Published on April 23rd, 2012 | by tomkolovos6
For White Girls Who Have Considered Sadomasochism When Domestic Violence Is Not Enough
I’ve re-purposed and slightly modifiied Kanye West and Jay-Z’s “luxury rap” to describe the current fascination by white, upper and middle class women–who may or may not work outside the home –with the faux postfeminist novel 50 Shades of Grey.
Maureen Dowd rightly interjects that its author, E L James, writes like “a Brontë devoid of talent.”
Which is why Katie Roiphe, who takes on the task of providing a psycho-sexual explanation of the book’s popularity in the current issue of Newsweek, could rightly be said to write like a Barbie deployed in her Dream House.
Which is to say cloistered from reality.
If that doesn’t quite make sense to you immediately look at the image on the cover of Newsweek that accompanies the article. When you think of sadomasochism in general, is this the image that pops up in your head? A white Kate Moss-like skeleton in full makeup with some obsessively chic Yves Saint Laurent couture-like bow tied silk kerchief as a blindfold?
I’m willing to bet not. I’m also willing to bet that few of you will buy Ms Roiphe’s explanation that as the dominance of women in the socioeconomic landscape, fueled by feminism itself, increases “the more theatrical fantasies of sexual surrender offer a release, a vacation, an escape from the dreariness and hard work of equality.”
Tell that to my Greek mother, a working class immigrant who met my Greek “labourer” father–that’s how his occupation is listed on my birth certificate–in Australia and stayed married to him until the day she died, despite the fact for most of their 45 year marriage he was physically abusive.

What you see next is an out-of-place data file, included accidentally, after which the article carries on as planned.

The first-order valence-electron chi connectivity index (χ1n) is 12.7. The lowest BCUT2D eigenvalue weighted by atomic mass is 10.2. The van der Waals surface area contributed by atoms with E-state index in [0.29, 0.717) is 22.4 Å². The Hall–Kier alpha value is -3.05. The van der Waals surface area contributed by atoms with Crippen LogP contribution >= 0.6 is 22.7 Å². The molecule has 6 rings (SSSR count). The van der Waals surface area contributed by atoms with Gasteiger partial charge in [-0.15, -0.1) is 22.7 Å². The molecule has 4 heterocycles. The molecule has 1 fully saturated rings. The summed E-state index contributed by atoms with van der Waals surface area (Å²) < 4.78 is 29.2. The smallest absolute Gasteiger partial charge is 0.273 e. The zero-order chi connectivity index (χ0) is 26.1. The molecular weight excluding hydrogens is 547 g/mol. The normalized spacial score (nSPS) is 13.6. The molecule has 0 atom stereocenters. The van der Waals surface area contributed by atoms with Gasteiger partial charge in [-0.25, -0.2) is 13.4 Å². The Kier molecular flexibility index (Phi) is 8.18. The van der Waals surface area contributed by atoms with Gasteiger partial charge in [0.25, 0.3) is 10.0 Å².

I bring up this highly personal–and until just now very secret painful life experience–because working class immigrant life didn’t offer my mother the luxury to escape a violent marriage in the 1960’s, especially with two children–one with Down Syndrome no less–let alone to escape into thoughts of whips and chains in her fantasy life.
I can assure you, though I heard her cry many, many times as a child, I never once heard her hum or sing me “He hit me and it felt like a kiss” as a lullaby. Ever.
What rings entirely false with Ms Roiphe’s explanation is that it is premised on a heterogeneous, heterosexual, class specific group luxury and its own very limited imagination beyond the safety of suburban gated communities and doorman buildings–perfectly safe from violence, both economic and physical– and casts it as the dominant psycho-sexual titillation in the name of feminism and all women.
Laurie Penny rather nicely and bluntly sums it up as follows:
Here are some non-standard sexual trends that editors at Newsweek, Glamour and Cosmopolitan are less keen to make headlines out of: poor women fucking. Black women fucking. Queer women fucking. Old women fucking. Fat women fucking, ugly women fucking, bossy, arrogant women fucking. Women who are dominant in bed. Women who like to penetrate men with big pink strap-ons. Women who want multiple sexual partners at once or in succession. Women who just want to go to bed early with a cup of tea, an Anna Span DVD and a spiked dildo the size of an eggplant. Here are some more: sex workers who want to be treated like workers, rather than social pariahs. Men who want to get fucked. Men who are gentle and submissive in bed. Men who don’t enjoy penetrative sex. Men for whom sex is an overwhelming emotional experience. I guarantee you that all of these things go on, but any of them might actually destabilise for a second our cultural narrative of sex, gender and power, so none of them are allowed to be ‘trends’.